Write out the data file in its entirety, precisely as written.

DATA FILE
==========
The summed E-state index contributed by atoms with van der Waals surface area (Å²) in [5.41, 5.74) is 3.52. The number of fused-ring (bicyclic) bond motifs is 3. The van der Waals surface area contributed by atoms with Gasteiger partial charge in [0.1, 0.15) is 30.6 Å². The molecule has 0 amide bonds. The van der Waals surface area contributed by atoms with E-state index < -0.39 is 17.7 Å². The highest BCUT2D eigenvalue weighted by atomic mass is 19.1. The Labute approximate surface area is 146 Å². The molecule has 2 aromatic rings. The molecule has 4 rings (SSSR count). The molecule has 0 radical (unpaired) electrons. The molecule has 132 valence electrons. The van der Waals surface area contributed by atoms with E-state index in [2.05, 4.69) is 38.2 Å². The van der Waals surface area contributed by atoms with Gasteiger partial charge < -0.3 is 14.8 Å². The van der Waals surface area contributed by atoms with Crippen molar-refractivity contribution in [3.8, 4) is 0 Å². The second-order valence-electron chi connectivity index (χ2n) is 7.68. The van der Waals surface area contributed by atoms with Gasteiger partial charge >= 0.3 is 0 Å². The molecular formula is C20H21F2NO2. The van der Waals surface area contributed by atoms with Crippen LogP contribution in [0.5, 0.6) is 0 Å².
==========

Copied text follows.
The summed E-state index contributed by atoms with van der Waals surface area (Å²) in [5.41, 5.74) is 3.52. The number of fused-ring (bicyclic) bond motifs is 3. The van der Waals surface area contributed by atoms with Gasteiger partial charge in [0.1, 0.15) is 30.6 Å². The molecule has 0 amide bonds. The van der Waals surface area contributed by atoms with E-state index < -0.39 is 17.7 Å². The highest BCUT2D eigenvalue weighted by atomic mass is 19.1. The Labute approximate surface area is 146 Å². The molecule has 2 aromatic rings. The molecule has 4 rings (SSSR count). The molecule has 0 radical (unpaired) electrons. The molecule has 132 valence electrons. The van der Waals surface area contributed by atoms with E-state index in [2.05, 4.69) is 38.2 Å². The van der Waals surface area contributed by atoms with Gasteiger partial charge < -0.3 is 14.8 Å². The van der Waals surface area contributed by atoms with Crippen molar-refractivity contribution in [3.8, 4) is 0 Å². The second-order valence-electron chi connectivity index (χ2n) is 7.68. The van der Waals surface area contributed by atoms with Gasteiger partial charge >= 0.3 is 0 Å². The molecular formula is C20H21F2NO2. The van der Waals surface area contributed by atoms with Crippen LogP contribution in [0.5, 0.6) is 0 Å².